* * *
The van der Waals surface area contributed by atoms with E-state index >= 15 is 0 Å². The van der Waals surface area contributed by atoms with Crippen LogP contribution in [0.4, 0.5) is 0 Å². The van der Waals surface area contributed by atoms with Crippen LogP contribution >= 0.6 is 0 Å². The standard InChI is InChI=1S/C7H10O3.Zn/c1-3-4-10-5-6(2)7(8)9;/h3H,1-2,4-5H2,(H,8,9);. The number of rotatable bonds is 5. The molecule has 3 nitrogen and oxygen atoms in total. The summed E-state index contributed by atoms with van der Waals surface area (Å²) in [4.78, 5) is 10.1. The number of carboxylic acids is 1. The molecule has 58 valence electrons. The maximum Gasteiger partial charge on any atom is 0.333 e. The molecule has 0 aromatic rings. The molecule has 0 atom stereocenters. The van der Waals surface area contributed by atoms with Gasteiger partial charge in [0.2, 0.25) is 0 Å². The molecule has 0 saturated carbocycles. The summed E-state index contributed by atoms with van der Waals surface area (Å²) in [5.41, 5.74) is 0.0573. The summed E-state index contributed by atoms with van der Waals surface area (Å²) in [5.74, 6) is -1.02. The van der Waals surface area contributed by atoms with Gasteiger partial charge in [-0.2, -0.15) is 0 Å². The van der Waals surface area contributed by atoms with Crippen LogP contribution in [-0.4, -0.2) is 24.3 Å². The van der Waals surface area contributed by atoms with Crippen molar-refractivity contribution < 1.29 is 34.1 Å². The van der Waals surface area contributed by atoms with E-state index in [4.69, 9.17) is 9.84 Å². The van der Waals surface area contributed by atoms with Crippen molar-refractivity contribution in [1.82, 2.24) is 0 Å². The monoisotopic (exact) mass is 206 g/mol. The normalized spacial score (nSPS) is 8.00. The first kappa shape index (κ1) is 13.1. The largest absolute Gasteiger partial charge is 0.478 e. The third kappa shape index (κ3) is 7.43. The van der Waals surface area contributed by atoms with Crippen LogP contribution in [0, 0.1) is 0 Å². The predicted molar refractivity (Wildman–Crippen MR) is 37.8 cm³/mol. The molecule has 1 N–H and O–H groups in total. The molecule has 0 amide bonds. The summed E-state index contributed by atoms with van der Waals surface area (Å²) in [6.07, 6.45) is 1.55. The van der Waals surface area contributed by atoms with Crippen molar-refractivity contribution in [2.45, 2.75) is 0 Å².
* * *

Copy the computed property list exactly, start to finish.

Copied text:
The van der Waals surface area contributed by atoms with E-state index >= 15 is 0 Å². The van der Waals surface area contributed by atoms with Crippen LogP contribution in [0.4, 0.5) is 0 Å². The van der Waals surface area contributed by atoms with Crippen LogP contribution >= 0.6 is 0 Å². The standard InChI is InChI=1S/C7H10O3.Zn/c1-3-4-10-5-6(2)7(8)9;/h3H,1-2,4-5H2,(H,8,9);. The number of rotatable bonds is 5. The molecule has 3 nitrogen and oxygen atoms in total. The summed E-state index contributed by atoms with van der Waals surface area (Å²) in [4.78, 5) is 10.1. The number of carboxylic acids is 1. The molecule has 58 valence electrons. The maximum Gasteiger partial charge on any atom is 0.333 e. The molecule has 0 aromatic rings. The molecule has 0 atom stereocenters. The van der Waals surface area contributed by atoms with Gasteiger partial charge in [0.2, 0.25) is 0 Å². The molecule has 0 saturated carbocycles. The summed E-state index contributed by atoms with van der Waals surface area (Å²) in [5.41, 5.74) is 0.0573. The summed E-state index contributed by atoms with van der Waals surface area (Å²) in [5.74, 6) is -1.02. The van der Waals surface area contributed by atoms with Gasteiger partial charge in [-0.2, -0.15) is 0 Å². The van der Waals surface area contributed by atoms with Crippen LogP contribution in [-0.4, -0.2) is 24.3 Å². The van der Waals surface area contributed by atoms with Crippen molar-refractivity contribution < 1.29 is 34.1 Å². The van der Waals surface area contributed by atoms with E-state index in [4.69, 9.17) is 9.84 Å². The van der Waals surface area contributed by atoms with Crippen molar-refractivity contribution in [1.82, 2.24) is 0 Å². The monoisotopic (exact) mass is 206 g/mol. The normalized spacial score (nSPS) is 8.00. The first kappa shape index (κ1) is 13.1. The largest absolute Gasteiger partial charge is 0.478 e. The third kappa shape index (κ3) is 7.43. The van der Waals surface area contributed by atoms with Crippen LogP contribution in [0, 0.1) is 0 Å². The predicted molar refractivity (Wildman–Crippen MR) is 37.8 cm³/mol. The molecule has 1 N–H and O–H groups in total. The molecule has 0 amide bonds. The summed E-state index contributed by atoms with van der Waals surface area (Å²) in [6.07, 6.45) is 1.55. The van der Waals surface area contributed by atoms with Crippen molar-refractivity contribution in [2.45, 2.75) is 0 Å².